The faithful pastor will regularly declare the good news of the gospel in all that he does. Dr. Albert Mohler, The President of Southern Seminary rightly noted that,

We [Christian Leaders and Pastors] are to find our identity and meaning in this story and in no other story. It is to be the story that frames our thinking, our living, and our leading. This is the story that tell us who we are, how we got here, and where we are going.

The gospel is all we need and all we have. Our pastors share this conviction if the hope to be faithful godly pastors.

Pray for your pastor, asking God to make him gospel focus. Pray that the gospel will dominate and control your pastor’s life. Pray that your pastor will faithfully declare the gospel in both his private and in his public ministry. Pray for God to give you a man who reminds you of the gospel!

When Kids Don’t Like Kids’ Ministry

kidsWords can be painful. The words that solidify the rejection of your ministry can be particularly piercing. I do not enjoying hearing kids, parents, and grandparents condemning my ministry as irrelevant, dull or worst of all…. boring. My heart does not rejoice when a kid walks in our church doors and then spins around to walk out a moment later declaring that, “I don’t like your church”

But as painful as those words and sentiments can be, they are necessary consequence of the gospel. When children walk into our churches, most of them have a worship problem. I am do not mean that the like the wrong type of worship music. I am not against baby rappers or baby washboard players. They do not have a Sunday morning worship problem or a Wednesday not issue. They have a heart worship problem. The little souls that come to our churches arrive fully in love with themselves and the world. They come wanting us, our programs, and our whole church structure to make much of them.

I John 2:15 says, “Do not love the world or the things in the world. If anyone loves the world, the love of the Father is not in him.”

This is the condition of our kids. They are unregenerate little people who worship things other than God.

Consequently, they do not want to be reminded of their sin, of their need for a savior, and of their insignificance. They want fun children’s church programs that continue on until they are finished with college. They want to be entertained with great music and pool noodles. They want to leave having been made much of. If we give them a program centered around their desires, they will thank us and praise us.

But we will have not done our kids a favor. We will have harmed them. Instead of using Sunday to help our kids grasp the majesty and wonder of God and their insignificance, we have used Sunday to feed their fleshly desires. We have used Sunday to hide them from the truth that life is all about obeying and following God.

The point of worship on Sunday is not to make much of us. We gather together to make much of God. We should not pick songs and compose messages that reflect our kids. We need to pick songs that reflect who God is and what God has said. As one theologian said,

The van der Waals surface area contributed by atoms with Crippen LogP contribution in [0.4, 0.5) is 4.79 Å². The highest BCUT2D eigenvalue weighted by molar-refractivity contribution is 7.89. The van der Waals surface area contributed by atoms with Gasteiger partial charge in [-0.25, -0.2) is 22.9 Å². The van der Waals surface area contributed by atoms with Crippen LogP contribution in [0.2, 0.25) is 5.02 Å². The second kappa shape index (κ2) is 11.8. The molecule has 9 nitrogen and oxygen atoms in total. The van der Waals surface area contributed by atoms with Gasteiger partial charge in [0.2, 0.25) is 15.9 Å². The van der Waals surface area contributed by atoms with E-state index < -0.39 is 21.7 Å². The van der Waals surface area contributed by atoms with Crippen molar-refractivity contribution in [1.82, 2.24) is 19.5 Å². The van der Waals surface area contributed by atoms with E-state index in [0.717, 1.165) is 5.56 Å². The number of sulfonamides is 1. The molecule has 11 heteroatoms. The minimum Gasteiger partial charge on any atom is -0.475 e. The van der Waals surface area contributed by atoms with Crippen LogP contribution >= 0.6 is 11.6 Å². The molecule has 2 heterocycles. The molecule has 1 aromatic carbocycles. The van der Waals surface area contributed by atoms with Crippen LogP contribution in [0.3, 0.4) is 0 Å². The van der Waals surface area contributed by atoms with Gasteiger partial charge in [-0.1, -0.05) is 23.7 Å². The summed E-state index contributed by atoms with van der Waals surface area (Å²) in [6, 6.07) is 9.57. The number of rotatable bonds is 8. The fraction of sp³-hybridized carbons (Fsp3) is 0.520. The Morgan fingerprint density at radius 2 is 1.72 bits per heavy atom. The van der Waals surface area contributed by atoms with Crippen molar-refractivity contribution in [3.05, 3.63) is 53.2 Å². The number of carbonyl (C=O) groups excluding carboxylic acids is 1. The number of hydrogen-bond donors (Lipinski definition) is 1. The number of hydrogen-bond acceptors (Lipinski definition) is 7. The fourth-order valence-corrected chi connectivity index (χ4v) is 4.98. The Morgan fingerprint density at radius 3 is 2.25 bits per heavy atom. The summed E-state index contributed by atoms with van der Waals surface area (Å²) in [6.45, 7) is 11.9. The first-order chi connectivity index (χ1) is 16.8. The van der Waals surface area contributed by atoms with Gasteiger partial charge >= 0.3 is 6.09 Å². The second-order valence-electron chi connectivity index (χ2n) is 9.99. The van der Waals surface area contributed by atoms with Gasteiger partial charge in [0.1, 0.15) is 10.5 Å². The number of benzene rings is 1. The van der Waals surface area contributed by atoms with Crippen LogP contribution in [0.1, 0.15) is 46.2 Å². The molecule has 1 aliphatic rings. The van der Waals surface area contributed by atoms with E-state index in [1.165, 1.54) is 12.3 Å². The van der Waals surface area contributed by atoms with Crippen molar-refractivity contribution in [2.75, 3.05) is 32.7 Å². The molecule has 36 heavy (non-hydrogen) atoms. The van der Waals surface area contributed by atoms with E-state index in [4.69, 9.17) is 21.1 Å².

Men are never duly touched and impressed with a conviction of their insignificance until they have contrasted themselves against the majesty of God.”

Our goal should be to get kids to God through talking about who Jesus is. When we do so, we will not always be loved. Once a child rated our Sunday school program with the following remark, “I hate it here.” His one star review is not alone. We lost another child because a ministry across town had better snacks. And, another child will not even darken our doors because we encourage kids to attend boring big church.

At the end of the day, these kids do not have problem with our church. They have a worship problem. When they realize that the church will not funnel kindling onto their fire of their self-centered alter, they stay away. Those who worship themselves and the world cannot worship God at the same time.

How Should We Respond?

We keep preaching the gospel. We keep pointing kids to Christ. If Christ changes their hearts, those little souls will love those who make of God. They will love the things of God. And the best and only way to facilitate heart change in little sinners is to preach the gospel.

Second, we need to listen. We need to hear their story. In the story above, the little man hated Sunday school because he did not like listening to Bible stories. He disliked the very gospel that we are commanded to preach. His rejection was confirmation that his teacher was preaching truth.

Others may dislike our programs because another kid is picking on them when no one is looking. They may find our church boring because our teachers our unprepared. If these things are happening, we need to address them. We need to be certain that we have not offended them.

But if the gospel offends them, there is little we can do. Our allegiance is not to the kids that come to our church nor to their families. Our allegiance is to Christ. Our savior is a stumbling block and an unlikable conundrum to those who are perishing. Unregenerate kids our no different than unregenerate adults. They do not like the gospel.

While we should not welcome such opposition, we must realize it will come. And we must be willing to offend the sensibilities of these little souls for their eternity hangs in the balance. We must preach Jesus both in season and out of season. Are you ready?